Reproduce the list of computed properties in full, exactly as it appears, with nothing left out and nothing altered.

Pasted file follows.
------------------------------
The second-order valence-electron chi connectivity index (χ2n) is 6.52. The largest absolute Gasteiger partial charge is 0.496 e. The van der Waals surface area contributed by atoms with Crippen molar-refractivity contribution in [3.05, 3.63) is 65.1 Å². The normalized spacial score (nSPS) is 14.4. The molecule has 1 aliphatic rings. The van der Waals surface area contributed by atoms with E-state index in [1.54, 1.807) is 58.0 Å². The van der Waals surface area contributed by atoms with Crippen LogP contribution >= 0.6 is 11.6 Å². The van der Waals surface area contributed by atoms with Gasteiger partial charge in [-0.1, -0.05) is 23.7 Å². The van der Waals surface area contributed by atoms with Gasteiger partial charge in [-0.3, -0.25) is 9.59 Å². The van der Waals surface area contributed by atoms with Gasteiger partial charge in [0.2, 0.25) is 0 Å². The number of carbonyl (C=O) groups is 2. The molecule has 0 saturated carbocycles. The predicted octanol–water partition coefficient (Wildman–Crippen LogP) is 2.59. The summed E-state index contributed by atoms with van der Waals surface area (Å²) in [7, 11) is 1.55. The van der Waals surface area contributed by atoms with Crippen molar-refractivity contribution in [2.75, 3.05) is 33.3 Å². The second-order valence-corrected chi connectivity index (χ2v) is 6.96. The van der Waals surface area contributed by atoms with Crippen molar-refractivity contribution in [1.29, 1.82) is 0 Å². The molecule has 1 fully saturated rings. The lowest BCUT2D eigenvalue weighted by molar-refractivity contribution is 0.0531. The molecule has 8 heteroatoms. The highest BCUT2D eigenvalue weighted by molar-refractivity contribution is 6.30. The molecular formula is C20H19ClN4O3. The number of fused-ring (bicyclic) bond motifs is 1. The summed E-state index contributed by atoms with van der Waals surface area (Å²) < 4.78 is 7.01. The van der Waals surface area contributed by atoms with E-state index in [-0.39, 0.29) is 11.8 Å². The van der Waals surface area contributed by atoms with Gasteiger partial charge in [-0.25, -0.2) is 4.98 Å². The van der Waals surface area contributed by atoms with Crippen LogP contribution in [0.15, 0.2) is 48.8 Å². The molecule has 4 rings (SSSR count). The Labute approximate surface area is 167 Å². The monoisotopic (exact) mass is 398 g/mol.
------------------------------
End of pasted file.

The second-order valence-electron chi connectivity index (χ2n) is 6.52. The largest absolute Gasteiger partial charge is 0.496 e. The van der Waals surface area contributed by atoms with Crippen molar-refractivity contribution in [3.05, 3.63) is 65.1 Å². The normalized spacial score (nSPS) is 14.4. The molecule has 1 aliphatic rings. The van der Waals surface area contributed by atoms with E-state index in [1.54, 1.807) is 58.0 Å². The van der Waals surface area contributed by atoms with Crippen LogP contribution >= 0.6 is 11.6 Å². The van der Waals surface area contributed by atoms with Gasteiger partial charge in [-0.1, -0.05) is 23.7 Å². The van der Waals surface area contributed by atoms with Gasteiger partial charge in [-0.3, -0.25) is 9.59 Å². The van der Waals surface area contributed by atoms with Gasteiger partial charge in [0.2, 0.25) is 0 Å². The number of carbonyl (C=O) groups is 2. The molecule has 0 saturated carbocycles. The predicted octanol–water partition coefficient (Wildman–Crippen LogP) is 2.59. The summed E-state index contributed by atoms with van der Waals surface area (Å²) in [7, 11) is 1.55. The van der Waals surface area contributed by atoms with Crippen molar-refractivity contribution in [2.75, 3.05) is 33.3 Å². The second-order valence-corrected chi connectivity index (χ2v) is 6.96. The van der Waals surface area contributed by atoms with Crippen molar-refractivity contribution in [1.29, 1.82) is 0 Å². The molecule has 1 fully saturated rings. The lowest BCUT2D eigenvalue weighted by molar-refractivity contribution is 0.0531. The molecule has 8 heteroatoms. The highest BCUT2D eigenvalue weighted by molar-refractivity contribution is 6.30. The molecular formula is C20H19ClN4O3. The number of fused-ring (bicyclic) bond motifs is 1. The summed E-state index contributed by atoms with van der Waals surface area (Å²) < 4.78 is 7.01. The van der Waals surface area contributed by atoms with E-state index in [-0.39, 0.29) is 11.8 Å². The van der Waals surface area contributed by atoms with Gasteiger partial charge in [-0.25, -0.2) is 4.98 Å². The van der Waals surface area contributed by atoms with Crippen LogP contribution in [0.15, 0.2) is 48.8 Å². The molecule has 4 rings (SSSR count). The Labute approximate surface area is 167 Å². The monoisotopic (exact) mass is 398 g/mol.